“Our heroic doctors, nurses and NHS staff are doing an amazing job, but with cases rising so rapidly, our hospitals are at risk of being overwhelmed. The stark reality is that we will run out of beds for patients in the next couple of weeks unless the spread of the virus slows down drastically.
“We are declaring a major incident because the threat this virus poses to our city is at a crisis point. If we do not take immediate action now, our NHS could be overwhelmed and more people will die.
“Londoners continue to make huge sacrifices and I am today imploring them to please stay at home unless it is absolutely necessary for you to leave. Stay at home to protect yourself, your family, friends, and other Londoners and to protect our NHS.”
Georgia Gould, Chair of London Councils, said: “Cases are rising at a dangerous rate in London, putting extreme pressure on the NHS.
“One in 30 Londoners now has Covid. This is why public services across London are urging all Londoners to please stay at home except for absolutely essential shopping and exercise.
“We know how tough this is for Londoners. Councils are here to support anyone struggling to access food or medicine.
“Today, the thoughts of London leaders are with the thousands of Londoners in the hospital battling Covid and the amazing carers fighting to save lives. We owe it to them to do all we can to keep ourselves and our loved ones safe.
“This is a dark and difficult time for our city but there is light at end of the tunnel with the vaccine rollout. We are asking Londoners to come together one last time to stop the spread – lives really do depend on it.”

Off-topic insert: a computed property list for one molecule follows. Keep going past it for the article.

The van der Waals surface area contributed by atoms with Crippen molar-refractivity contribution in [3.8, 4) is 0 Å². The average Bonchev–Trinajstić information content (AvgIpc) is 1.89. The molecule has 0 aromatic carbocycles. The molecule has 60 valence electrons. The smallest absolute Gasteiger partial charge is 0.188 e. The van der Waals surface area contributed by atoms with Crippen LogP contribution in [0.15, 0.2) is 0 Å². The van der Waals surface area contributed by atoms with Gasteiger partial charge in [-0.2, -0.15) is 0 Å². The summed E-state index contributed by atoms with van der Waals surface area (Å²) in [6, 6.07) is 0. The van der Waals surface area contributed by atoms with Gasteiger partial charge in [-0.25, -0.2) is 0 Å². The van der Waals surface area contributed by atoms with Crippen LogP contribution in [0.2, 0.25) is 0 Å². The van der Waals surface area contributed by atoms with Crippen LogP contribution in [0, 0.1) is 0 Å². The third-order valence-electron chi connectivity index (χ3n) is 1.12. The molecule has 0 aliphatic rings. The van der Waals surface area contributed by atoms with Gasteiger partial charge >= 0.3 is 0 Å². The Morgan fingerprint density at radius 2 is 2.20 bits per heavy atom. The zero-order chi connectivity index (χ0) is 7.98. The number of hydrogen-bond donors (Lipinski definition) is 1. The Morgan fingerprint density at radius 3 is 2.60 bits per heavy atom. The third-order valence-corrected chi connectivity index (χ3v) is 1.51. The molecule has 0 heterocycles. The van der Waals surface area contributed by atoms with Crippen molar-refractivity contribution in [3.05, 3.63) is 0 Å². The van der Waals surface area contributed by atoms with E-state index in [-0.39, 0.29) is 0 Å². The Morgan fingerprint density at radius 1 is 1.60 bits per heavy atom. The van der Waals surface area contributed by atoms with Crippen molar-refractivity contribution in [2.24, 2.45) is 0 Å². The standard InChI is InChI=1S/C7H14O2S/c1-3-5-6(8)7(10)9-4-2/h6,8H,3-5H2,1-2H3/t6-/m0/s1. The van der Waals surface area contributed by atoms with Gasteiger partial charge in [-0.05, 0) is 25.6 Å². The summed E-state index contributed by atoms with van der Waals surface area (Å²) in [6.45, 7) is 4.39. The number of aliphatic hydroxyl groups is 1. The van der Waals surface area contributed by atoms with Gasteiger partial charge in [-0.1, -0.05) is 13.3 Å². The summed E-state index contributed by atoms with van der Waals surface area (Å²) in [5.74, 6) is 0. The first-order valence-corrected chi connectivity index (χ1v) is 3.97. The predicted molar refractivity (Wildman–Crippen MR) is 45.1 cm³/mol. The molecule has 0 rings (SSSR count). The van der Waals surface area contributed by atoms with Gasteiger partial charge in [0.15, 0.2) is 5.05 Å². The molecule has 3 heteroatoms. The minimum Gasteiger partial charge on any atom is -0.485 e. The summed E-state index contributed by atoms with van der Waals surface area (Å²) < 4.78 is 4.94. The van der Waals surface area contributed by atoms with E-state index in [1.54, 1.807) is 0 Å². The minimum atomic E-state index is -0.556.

What Is A Major Incident?
A major incident is defined as an event or situation with a range of serious consequences which requires special arrangements to be implemented by one or more emergency responder agency.
“Emergency responder agency” describes all category one and two responders as defined in the Civil Contingencies Act (2004) and associated guidance.
A major incident is beyond the scope of business-as-usual operations and is likely to involve serious harm, damage, disruption, or risk to human life or welfare, essential services, the environment, or national security.
A major incident may involve a single-agency response, although it is more likely to require a multi-agency response, which may be in the form of multi-agency support to a lead responder.
The severity of the consequences associated with a major incident is likely to constrain or complicate the ability of responders to resource and manage the incident, although a major incident is unlikely to affect all responders equally.
The decision to declare a major incident will always be a judgment made in a specific local and operational context, and there are no precise and universal thresholds or triggers. Where LRFs and responders have explored these criteria in the local context and ahead of time, decision-makers will be better informed and more confident in making that judgment.
Major incidents have been called previously for the Grenfell Tower fire in June 2017, the terror attacks at Westminster Bridge and London Bridge and the Croydon tram crash in November 2016.